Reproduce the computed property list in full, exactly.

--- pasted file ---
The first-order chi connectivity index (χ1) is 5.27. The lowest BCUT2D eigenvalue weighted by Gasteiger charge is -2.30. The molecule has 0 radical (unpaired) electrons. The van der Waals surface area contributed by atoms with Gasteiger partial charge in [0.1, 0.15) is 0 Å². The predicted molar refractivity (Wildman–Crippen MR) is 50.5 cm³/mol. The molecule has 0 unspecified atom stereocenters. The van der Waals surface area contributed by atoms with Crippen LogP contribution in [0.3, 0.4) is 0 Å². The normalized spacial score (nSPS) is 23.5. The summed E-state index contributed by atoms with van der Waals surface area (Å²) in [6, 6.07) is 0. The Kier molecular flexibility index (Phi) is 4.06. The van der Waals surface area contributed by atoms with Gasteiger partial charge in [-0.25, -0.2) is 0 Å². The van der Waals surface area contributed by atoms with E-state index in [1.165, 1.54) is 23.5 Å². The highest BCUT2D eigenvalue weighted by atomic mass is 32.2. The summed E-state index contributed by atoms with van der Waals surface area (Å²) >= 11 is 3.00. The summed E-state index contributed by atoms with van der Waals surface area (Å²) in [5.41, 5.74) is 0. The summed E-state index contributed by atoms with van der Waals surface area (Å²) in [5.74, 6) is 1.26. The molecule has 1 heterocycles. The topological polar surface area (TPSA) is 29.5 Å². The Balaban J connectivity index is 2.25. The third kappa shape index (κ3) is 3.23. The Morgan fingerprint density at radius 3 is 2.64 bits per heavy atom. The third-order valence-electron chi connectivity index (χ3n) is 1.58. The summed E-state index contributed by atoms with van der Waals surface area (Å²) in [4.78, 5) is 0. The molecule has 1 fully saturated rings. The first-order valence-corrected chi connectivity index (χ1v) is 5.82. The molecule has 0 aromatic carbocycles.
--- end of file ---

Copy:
The first-order chi connectivity index (χ1) is 5.27. The lowest BCUT2D eigenvalue weighted by Gasteiger charge is -2.30. The molecule has 0 radical (unpaired) electrons. The van der Waals surface area contributed by atoms with Gasteiger partial charge in [0.1, 0.15) is 0 Å². The predicted molar refractivity (Wildman–Crippen MR) is 50.5 cm³/mol. The molecule has 0 unspecified atom stereocenters. The van der Waals surface area contributed by atoms with Crippen LogP contribution in [0.3, 0.4) is 0 Å². The normalized spacial score (nSPS) is 23.5. The summed E-state index contributed by atoms with van der Waals surface area (Å²) in [6, 6.07) is 0. The Kier molecular flexibility index (Phi) is 4.06. The van der Waals surface area contributed by atoms with Gasteiger partial charge in [-0.25, -0.2) is 0 Å². The van der Waals surface area contributed by atoms with E-state index in [1.165, 1.54) is 23.5 Å². The highest BCUT2D eigenvalue weighted by atomic mass is 32.2. The summed E-state index contributed by atoms with van der Waals surface area (Å²) >= 11 is 3.00. The summed E-state index contributed by atoms with van der Waals surface area (Å²) in [5.41, 5.74) is 0. The summed E-state index contributed by atoms with van der Waals surface area (Å²) in [5.74, 6) is 1.26. The molecule has 1 heterocycles. The topological polar surface area (TPSA) is 29.5 Å². The Balaban J connectivity index is 2.25. The third kappa shape index (κ3) is 3.23. The Morgan fingerprint density at radius 3 is 2.64 bits per heavy atom. The third-order valence-electron chi connectivity index (χ3n) is 1.58. The summed E-state index contributed by atoms with van der Waals surface area (Å²) in [4.78, 5) is 0. The molecule has 1 fully saturated rings. The first-order valence-corrected chi connectivity index (χ1v) is 5.82. The molecule has 0 aromatic carbocycles.